Things I learned making a sourdough starter…

and questions that only got answered by making it my self.

let me introduce you to Alder… my white flour sourdough starter

If you have not made a sourdough starter before I’m sure you have many questions, and if you have made one before I’m sure you know what I’m talking about when I say “you only learn by doing!”

First off if you are new to sourdough in general. Sourdough is a bread thats made by a process of fermentation, using the natural yeast and bacteria from the air and all around us. Because of it being a fermented bread it is loaded with healthy bacteria that feed our gut and keep it healthy, also making it easier to digest the bread its self. By fermenting the bread it creates lactic acid which makes the sour taste. Sour dough is most likely the oldest bread recipe in the world. Fermentation is not a new concept. Long ago people fermented many things knowing the benefits for our gut, making it beneficial for our whole body.

There are many blogs, recipes, and people out there sharing their stories about sourdough and how to do it, and pretty much all of them will tell you to just dive right in and start. Because it really is super easy to make a starter and it comes with great reward!

Questions that I could only find by doing:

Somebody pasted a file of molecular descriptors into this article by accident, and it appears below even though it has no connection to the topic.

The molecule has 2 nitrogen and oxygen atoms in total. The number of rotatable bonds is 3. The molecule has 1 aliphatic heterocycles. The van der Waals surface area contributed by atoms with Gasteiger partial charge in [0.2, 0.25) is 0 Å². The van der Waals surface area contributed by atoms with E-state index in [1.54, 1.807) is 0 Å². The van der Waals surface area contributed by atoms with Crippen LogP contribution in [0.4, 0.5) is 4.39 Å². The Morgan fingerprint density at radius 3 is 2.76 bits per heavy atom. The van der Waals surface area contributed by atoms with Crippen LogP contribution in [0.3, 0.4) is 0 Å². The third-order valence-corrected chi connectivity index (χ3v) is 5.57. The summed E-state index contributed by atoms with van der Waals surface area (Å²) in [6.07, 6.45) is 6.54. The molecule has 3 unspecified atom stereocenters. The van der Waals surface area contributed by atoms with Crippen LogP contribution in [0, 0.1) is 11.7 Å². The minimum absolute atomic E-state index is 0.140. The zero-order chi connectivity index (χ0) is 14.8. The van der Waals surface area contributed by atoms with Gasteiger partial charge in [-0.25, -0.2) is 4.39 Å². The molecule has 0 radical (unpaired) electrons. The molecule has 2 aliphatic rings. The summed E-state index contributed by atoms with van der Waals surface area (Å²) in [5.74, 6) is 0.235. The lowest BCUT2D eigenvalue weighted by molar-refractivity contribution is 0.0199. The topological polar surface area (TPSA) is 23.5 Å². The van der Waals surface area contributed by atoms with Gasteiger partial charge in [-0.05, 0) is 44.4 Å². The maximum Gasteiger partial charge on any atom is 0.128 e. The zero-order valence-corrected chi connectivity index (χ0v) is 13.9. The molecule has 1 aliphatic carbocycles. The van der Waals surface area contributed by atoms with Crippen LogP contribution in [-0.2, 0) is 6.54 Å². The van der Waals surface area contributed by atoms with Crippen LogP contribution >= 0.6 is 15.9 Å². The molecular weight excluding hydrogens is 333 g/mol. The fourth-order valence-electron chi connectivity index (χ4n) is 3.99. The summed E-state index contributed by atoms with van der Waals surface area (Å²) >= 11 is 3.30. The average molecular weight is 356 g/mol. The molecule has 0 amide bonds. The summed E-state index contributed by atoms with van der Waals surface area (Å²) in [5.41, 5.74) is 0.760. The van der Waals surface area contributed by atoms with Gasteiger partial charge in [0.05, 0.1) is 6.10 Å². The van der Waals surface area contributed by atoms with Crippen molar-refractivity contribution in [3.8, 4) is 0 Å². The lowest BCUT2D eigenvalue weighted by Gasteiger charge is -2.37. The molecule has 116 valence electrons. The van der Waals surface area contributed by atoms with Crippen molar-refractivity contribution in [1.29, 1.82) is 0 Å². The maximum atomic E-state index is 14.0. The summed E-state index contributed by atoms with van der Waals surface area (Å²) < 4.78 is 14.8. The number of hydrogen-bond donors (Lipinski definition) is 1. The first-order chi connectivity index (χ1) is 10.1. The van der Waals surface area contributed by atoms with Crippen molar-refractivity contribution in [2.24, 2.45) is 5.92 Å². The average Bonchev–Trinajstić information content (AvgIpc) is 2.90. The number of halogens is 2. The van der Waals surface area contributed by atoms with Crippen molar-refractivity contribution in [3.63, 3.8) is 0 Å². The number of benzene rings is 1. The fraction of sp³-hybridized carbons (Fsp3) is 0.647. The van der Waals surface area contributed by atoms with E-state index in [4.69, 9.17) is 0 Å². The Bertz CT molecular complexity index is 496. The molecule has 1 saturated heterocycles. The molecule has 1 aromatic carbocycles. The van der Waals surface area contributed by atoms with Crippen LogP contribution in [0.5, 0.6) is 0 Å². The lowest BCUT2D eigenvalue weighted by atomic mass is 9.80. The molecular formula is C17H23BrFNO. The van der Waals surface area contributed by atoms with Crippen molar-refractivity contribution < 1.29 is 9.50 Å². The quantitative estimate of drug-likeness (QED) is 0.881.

fermentation at its best!

What about a lid?

  • in order for your starter to well… get started it needs to collect the natural yeast and bacteria in the air. If it is closed off to the outside world then how is it supposed to do that? The particles that the starter needs are so tiny but they still need something that is breathable to get to the starter. The thing I found best to use is a super thin fabric (like a clean t shirt or dish towel) then either put the part of the mason jar lid that screws on or a rubber band around it.

But how do I really know when it needs food?

  • I hated when I went looking for answers and the answer was “you just know” or “you will learn to know” it did not help me feel very confident in making my own starter. In a sense they are right. Some signs to tell if it needs food is if it smells bad, if there is liquid on top, or if the started has dropped in size. If your started doesn’t look right or doesn’t smell right it most likely needs food (unless there is mold then threw it out sadly ). If you are wondering how you know if it smells bad well… it would be so bad you can’t get your face close to the jar, where as when its healthy you can get up close and personal because it smells like a mild yeasty flavor.

What about the container?

  • The best this is a glass jar like a mason jar. You will want it to be able to hold at least a few cups of material though. But pretty much anything glass is a win.

Do I need a scale?

  • No you do not need a scale, a lot of people would recommend it but its not a necessity. I used (and still do a lot of the time) just a measuring cup. Just don’t get confused because a lot of recipes will say to add 1 part flour and 1 part water. This is true then you are doing it by weight, but when you do it by measuring it will be about 1 part flour to 1/2 part water.

Will I kill it if its not perfect?